We’ve recently treated ourselves to a new toy… an infrared camera trap. Tonight was a trial run with it, and we are utterly delighted with the results… our first ever night time image at 1:57am this morning was Mr Hedgehog having a wander around our orchard. I cannot wait to see if he comes back tonight and whether he brings anyone with him. We have twisted the camera a little further round to the left to try and get a better shot of him as he emerges from the wild. Watch this space…
Some new effects which are gradually introducing themselves to my processing regime include boosting contrast to crazy levels, softness, graining and vignetting. (!) I know, I know… I said I would never post process to this extent, but I do love the way that infrared light challenges preconceptions about sharpness and detail. All of a sudden the detail almost does not matter – the light is the star of the picture, not the subject. And as long as I disclose how I post process, then surely there is no harm in a little creative experimentation?
That’s how I see my infrared photography… it’s more of an art form, a creative experiment, a play on expectations and the norm, it’s painting with monochrome – for grown ups :)Take for example the image to the left. This is a very soft image, purposefully created in this way to accentuate the light and concentrate the focus on the bands of lights that help to illuminate the single tree. I have purposefully framed the shot so that the light and the tree top are the main focus, complemented by the foliage at the foot of the shot and the dark endless African sky above.
Compare this to a sharper version of the shot (right). I like both, but I feel that the detail in the image to the right somehow detracts from the beauty and rawness of the image. Sometimes all you need is light?
But I’d love to know which you prefer!
Other infrared shots from Taraji Blue are available in our online infrared gallery.
This is a technical post about what to do when (before!) equipment fails and how to work around difficulties in non-urban locations. Earlier this year we travelled to Kruger National Park with a small group and spent a fantastic two weeks exploring the southern part of the park. We’d been before and have plenty of experience in Africa and isolated locations. The first few days went well technically and thankfully this was the period we saw most wildlife. As the trip went on though, our equipment started to misbehave. In this post I’ll take each occurrence, detail what happened and what I’d do differently in the future.
Hard drive glitching or failure – having an alternate approach
We usually back up our CF cards to a pair of Freecom Tough Drives before clearing them ready for the next day’s shoot, and use a laptop to do the copy. On this trip, something odd started happening: extreme lockups for 30 seconds or so whether nothing was possible, then a return for 10 or 20 seconds, and back into a lockup. The computer was basically unusable (not helpful for Marie trying to prepare some work materials on holiday) and this was the first time it’d exhibited this behaviour. I suspected an SSD failure but out there not much can be done to work around it – the laptop went back in the boot of the car and stayed there.
Three things to learn:
a) don’t change anything before you go on a trip. We hadn’t, actually – the SSD has been in use for some time, but clearly something updated or the disk hit some issues which meant it performed terribly. Once I got back, I had some success through updating the Intel RST drivers, but even then there are issues with Windows 8 which mean I’ve switched back to a spinning disk for greater reliability in the field.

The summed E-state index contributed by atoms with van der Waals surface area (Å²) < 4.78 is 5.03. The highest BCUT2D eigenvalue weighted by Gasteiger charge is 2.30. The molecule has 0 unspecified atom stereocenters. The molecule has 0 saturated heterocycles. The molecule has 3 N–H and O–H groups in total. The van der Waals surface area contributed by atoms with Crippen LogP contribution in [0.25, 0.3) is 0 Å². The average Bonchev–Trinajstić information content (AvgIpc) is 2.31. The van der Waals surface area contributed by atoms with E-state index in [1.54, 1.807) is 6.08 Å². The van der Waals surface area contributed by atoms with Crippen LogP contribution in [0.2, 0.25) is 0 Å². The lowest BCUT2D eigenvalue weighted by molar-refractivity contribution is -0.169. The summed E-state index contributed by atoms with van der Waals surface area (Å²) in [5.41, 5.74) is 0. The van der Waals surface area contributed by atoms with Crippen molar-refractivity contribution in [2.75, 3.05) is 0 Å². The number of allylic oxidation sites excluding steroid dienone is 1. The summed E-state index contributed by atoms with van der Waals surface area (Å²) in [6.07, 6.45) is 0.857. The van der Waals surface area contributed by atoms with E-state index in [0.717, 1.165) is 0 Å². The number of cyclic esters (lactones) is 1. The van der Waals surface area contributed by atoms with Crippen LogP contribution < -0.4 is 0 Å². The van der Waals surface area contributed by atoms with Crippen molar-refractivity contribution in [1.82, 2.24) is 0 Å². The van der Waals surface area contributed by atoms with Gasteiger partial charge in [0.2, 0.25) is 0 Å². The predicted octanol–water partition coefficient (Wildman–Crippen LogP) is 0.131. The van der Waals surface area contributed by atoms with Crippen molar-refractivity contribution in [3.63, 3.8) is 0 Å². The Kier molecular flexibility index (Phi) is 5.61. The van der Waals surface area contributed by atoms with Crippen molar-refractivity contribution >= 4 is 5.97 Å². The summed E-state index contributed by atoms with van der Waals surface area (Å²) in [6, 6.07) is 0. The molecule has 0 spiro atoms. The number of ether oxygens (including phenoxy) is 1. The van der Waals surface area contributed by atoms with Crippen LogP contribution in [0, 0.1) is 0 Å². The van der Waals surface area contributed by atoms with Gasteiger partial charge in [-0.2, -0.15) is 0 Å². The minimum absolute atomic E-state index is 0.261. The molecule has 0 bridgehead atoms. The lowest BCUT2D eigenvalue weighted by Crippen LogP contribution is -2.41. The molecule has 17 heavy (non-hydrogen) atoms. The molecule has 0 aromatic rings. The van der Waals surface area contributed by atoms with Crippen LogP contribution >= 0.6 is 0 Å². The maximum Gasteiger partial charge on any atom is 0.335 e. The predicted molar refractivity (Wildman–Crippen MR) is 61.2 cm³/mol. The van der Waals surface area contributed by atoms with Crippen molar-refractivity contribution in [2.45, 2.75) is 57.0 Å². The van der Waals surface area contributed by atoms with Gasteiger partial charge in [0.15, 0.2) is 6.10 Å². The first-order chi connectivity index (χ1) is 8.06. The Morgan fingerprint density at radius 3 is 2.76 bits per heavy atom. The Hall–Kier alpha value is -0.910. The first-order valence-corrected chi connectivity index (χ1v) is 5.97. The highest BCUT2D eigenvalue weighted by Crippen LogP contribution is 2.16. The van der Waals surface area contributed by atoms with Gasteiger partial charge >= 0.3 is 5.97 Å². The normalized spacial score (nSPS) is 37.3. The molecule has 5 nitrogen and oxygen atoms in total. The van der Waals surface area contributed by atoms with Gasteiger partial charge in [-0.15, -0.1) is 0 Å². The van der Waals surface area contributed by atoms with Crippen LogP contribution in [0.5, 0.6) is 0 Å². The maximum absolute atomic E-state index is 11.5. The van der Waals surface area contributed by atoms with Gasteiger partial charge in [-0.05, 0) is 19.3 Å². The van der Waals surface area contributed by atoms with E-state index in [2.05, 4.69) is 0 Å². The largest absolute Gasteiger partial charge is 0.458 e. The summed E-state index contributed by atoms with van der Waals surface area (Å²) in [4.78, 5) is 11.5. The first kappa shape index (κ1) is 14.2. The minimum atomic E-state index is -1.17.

b) take plenty of storage for your cameras. We were a little pushed by the end up the trip, to the extent of having to use our near-abandoned 1Gb CFs cards on the final days, which with 25mb files coming out of the 7Ds is like using your final roll of film. We just scraped through, and obviously could have started to sift through the early cards to erase clearly missed photos, but that just cuts into your day.
c) take a second operating system. Probably the main learning experience from this particular drive failure is that when you are only using the laptop to do data transfers (rather than Lightroom processing or editing) then it doesn’t matter much what you are using. In future I’ll take a USB stick with bootable Ubuntu installed so that if the laptop drive fails entirely – and this is always a possibility – there’s still the opportunity to use the machine as a bridge between camera and external disk. There are other ways to do this – a Nexus 7 or smartphone can feasibly be a backup with the correct cables and software.
DO change things before you go on a trip – fix any bugs
In contrast to the above advice not to tweak and play around with a stable system, one of the major frustrations for me was having a Canon EOS 7D which had performed flawlessly for the previous 3 years but suddenly started freezing once we’d reached Kruger. It would seize up entirely without warning and responded to nothing – even the power switch had no impact. The only way to get back into shooting mode was to remove both batteries from the grip and re-insert them, at which point it’d be available again. This was clearly frustrating on self-drive safari, where things happen quickly and you have seconds to stop the vehicle, pick up your camera, and find that nothing works.
After I returned home I discovered there had been a firmware update a couple of months previously which addressed this problem, and having applied it I haven’t had the same lockups since. However it’s one of those cases where it is worth spending the time to ensure that everything about your gear is clean and in order – and a rare occasion where ‘if it ain’t broke (yet) don’t fix it’ is not applicable: keep an eye on the release notes from your camera manufacturer and if something seems a serious issue, even if it isn’t hitting you yet, consider upgrading the firmware to avoid disappointment on location.
SD cards which are too slow for HD video – the importance of testing and knowing your gear